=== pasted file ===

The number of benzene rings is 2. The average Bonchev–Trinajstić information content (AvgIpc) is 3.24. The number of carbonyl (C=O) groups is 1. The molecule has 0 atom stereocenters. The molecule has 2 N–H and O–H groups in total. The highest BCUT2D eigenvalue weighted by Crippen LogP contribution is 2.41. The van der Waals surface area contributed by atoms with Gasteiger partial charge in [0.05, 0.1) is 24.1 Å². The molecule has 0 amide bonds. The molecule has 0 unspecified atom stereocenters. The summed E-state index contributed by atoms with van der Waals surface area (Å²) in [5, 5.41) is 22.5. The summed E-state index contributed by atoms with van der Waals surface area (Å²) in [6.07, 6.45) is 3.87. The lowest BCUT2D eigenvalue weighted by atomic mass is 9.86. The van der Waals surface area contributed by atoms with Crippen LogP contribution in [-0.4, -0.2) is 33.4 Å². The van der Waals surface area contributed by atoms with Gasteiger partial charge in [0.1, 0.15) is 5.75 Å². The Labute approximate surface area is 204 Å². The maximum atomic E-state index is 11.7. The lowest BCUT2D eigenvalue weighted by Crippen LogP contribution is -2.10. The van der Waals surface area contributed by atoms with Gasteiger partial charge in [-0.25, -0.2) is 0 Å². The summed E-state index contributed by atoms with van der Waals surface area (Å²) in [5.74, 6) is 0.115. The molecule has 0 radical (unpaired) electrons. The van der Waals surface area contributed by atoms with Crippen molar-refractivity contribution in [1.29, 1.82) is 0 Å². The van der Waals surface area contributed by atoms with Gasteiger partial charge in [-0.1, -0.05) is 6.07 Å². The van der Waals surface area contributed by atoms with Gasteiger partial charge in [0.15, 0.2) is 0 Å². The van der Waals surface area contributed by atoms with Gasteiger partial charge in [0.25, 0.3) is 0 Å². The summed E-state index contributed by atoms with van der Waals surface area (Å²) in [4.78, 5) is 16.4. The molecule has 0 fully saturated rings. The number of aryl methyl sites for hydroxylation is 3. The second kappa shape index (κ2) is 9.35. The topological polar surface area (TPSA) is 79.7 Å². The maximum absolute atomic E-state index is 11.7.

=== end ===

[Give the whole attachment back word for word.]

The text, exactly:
The number of benzene rings is 2. The average Bonchev–Trinajstić information content (AvgIpc) is 3.24. The number of carbonyl (C=O) groups is 1. The molecule has 0 atom stereocenters. The molecule has 2 N–H and O–H groups in total. The highest BCUT2D eigenvalue weighted by Crippen LogP contribution is 2.41. The van der Waals surface area contributed by atoms with Gasteiger partial charge in [0.05, 0.1) is 24.1 Å². The molecule has 0 amide bonds. The molecule has 0 unspecified atom stereocenters. The summed E-state index contributed by atoms with van der Waals surface area (Å²) in [5, 5.41) is 22.5. The summed E-state index contributed by atoms with van der Waals surface area (Å²) in [6.07, 6.45) is 3.87. The lowest BCUT2D eigenvalue weighted by atomic mass is 9.86. The van der Waals surface area contributed by atoms with Crippen LogP contribution in [-0.4, -0.2) is 33.4 Å². The van der Waals surface area contributed by atoms with Gasteiger partial charge in [0.1, 0.15) is 5.75 Å². The Labute approximate surface area is 204 Å². The maximum atomic E-state index is 11.7. The lowest BCUT2D eigenvalue weighted by Crippen LogP contribution is -2.10. The van der Waals surface area contributed by atoms with Gasteiger partial charge in [-0.25, -0.2) is 0 Å². The summed E-state index contributed by atoms with van der Waals surface area (Å²) in [5.74, 6) is 0.115. The molecule has 0 radical (unpaired) electrons. The van der Waals surface area contributed by atoms with Crippen molar-refractivity contribution in [1.29, 1.82) is 0 Å². The van der Waals surface area contributed by atoms with Gasteiger partial charge in [-0.1, -0.05) is 6.07 Å². The van der Waals surface area contributed by atoms with Gasteiger partial charge in [0.15, 0.2) is 0 Å². The van der Waals surface area contributed by atoms with Gasteiger partial charge in [0.25, 0.3) is 0 Å². The summed E-state index contributed by atoms with van der Waals surface area (Å²) in [4.78, 5) is 16.4. The molecule has 0 fully saturated rings. The number of aryl methyl sites for hydroxylation is 3. The second kappa shape index (κ2) is 9.35. The topological polar surface area (TPSA) is 79.7 Å². The maximum absolute atomic E-state index is 11.7.